Tag: polytheism

Music Videos for the Laetha

1. “My Medea” by Vienna Teng

So this one isn’t technically a music video so much as a video with music in it. It begins with Teng expressing an erstwhile fear of never becoming a great artist because it isn’t only about technical skills, creativity had to come from being an interesting person whereas Teng’s own life had been so ordinary. Fortunately, there were people who lived in this artist’s head, and one very beautiful and very powerful one who did not always have Teng’s best interests as a priority…but who could inspire hauntingly moody, powerful and beautiful music such as this.

In German there is a word betrachten which means giving something life, growth, and greater number when you give it attention. There’s something to be said for simply ignoring what isn’t constructive to address, something to be said for shutting down or shutting out what’s outright harmful, but not (in this instance) by me. (Though the philosopher Swift made a video lecture explaining the humanist existential concept of shaekitoff.) I believe art and fiction as a medium overwhelmingly often take what we’d rather eliminate within (and we can try, but nothing of the psyche truly dies) and put it outside where we can have more control over it, where we can watch what once festered in invisibility and silence, and transform or direct that force or focus more beneficiently. One does not become “enlightened” through figures of the light only, but by making the darkness conscious.

The mythic adversarial figure of Mircea (and the Mircean Firebird) may never be redeemed, even as much to the status of challenger—but I don’t consider it a glorification of evil necessarily to acknowledge the presence and nature of evil.

So come to me, my love
I’ll tap into your strength and drain it dry;
Can never have enough
For you, I’d burn the length and breadth of sky

For I must die for what I’ve done
A twist of fate, a desert sun
For I see what I destroy
(Sweet reflection knife into me)
For I see what I destroy
I can see what I’ve begun

2. “Just Like Fire” by P¡nk

I keep mishearing a line in the chorus, “If I can light the world up for just one day” as fucking, like, the world up for just one day.

…That’s my only comment. It’s a song about being like fire and being different; if that’s not laethic, I don’t know what is!

3. “Wide Awake” by Katy Perry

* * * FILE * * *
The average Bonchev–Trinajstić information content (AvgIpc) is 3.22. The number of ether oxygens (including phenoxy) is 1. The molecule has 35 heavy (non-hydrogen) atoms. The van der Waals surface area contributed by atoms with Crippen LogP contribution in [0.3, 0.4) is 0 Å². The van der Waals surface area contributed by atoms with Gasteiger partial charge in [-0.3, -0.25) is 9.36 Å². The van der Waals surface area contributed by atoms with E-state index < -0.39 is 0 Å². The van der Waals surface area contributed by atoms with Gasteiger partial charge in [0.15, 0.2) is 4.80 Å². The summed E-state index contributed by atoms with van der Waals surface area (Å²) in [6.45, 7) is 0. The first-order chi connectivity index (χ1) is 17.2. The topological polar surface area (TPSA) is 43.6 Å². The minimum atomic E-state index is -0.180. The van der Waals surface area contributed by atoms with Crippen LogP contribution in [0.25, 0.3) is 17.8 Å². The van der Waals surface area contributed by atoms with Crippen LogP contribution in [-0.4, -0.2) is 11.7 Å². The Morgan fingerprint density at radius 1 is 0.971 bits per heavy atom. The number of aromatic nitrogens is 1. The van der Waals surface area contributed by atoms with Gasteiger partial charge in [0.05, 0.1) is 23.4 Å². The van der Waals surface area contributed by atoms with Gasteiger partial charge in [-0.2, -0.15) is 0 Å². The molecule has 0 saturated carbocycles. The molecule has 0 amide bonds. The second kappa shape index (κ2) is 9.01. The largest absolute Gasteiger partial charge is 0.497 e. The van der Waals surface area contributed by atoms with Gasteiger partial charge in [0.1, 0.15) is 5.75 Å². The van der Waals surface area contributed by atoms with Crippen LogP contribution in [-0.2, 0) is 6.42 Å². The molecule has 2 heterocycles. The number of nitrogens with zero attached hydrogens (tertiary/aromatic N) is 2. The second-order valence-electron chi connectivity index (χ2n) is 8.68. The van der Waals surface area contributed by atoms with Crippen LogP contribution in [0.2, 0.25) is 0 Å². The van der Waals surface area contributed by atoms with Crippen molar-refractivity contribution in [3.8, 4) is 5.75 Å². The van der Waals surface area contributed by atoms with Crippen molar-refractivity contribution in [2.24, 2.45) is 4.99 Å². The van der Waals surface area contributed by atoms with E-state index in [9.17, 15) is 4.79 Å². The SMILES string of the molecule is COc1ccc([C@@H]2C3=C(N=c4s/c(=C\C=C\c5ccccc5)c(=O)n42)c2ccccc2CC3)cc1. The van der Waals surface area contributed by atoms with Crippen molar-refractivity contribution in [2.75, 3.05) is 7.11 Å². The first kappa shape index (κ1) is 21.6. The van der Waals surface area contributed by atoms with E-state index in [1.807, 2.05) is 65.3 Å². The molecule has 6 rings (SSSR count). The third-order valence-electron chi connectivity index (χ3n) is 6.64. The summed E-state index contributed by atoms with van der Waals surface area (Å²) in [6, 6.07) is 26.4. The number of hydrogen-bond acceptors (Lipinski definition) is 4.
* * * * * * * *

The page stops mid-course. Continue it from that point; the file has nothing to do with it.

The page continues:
This definitely isn’t a song I like, but I do like the visuals in the video. It speaks to me especially of some more contemplative Dark Laethas: martial and strategic Alaria, hypercritical Artois, competitive Azure and healer Alma.

4. If I could find the official music video for “Indestructible” by Alisha’s Attic, I would have included that too for the CGI animation from 1997. The song generally gives me feels of the Laethas Ava and Alma’s sisterhood, and also a rare and harshly defensive side of the human Arabella—that I think of as Traumabella (as Mircea’s ex-lover, and Only Human, some vestigial habits of living with evil I have heard called “fleas”.)

At least here is “Video Killed the Radio Star” by the Buggles.

Retro-futuristic sci-fi nostalgia about technology. LAETHIC AS HARK, HOLY HEARTS. For such an enjoyably campy video, too, the sound production has so much dimension.

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Starting My Pocket Altar

I have this card holder with a compass embossed on the cover, and found a photo-printing place that could print them in wallet-size from digital files.

In the hipster-est filter that my phone's image editor could manage.
In the hipster-est filter that my phone’s image editor could manage.

Pictured below are portrayals of the Clarene, by Opalfish and Aine.

Opalfish’s is a detail I cropped from a more elaborate watercolor of the Ophelia’s and Claire Clarice Clarene’s first meeting. I love this visual allegory style for the feeling it gives off, unfamiliar, unexpected, yet at the same time so very intuitive.

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When I started getting into finger-tracing miniature labyrinths as a prayer practice, I had this idea of a labyrinthine part of Western Faery built of red brick—which it looks like Aine’s portrait of the Clarene sits on! I didn’t catch that detail the first time, or I forgot and it stewed in my subconscious until it bubbled up as the Sierra Sienna (which I sometimes call the Sienna Sierra.)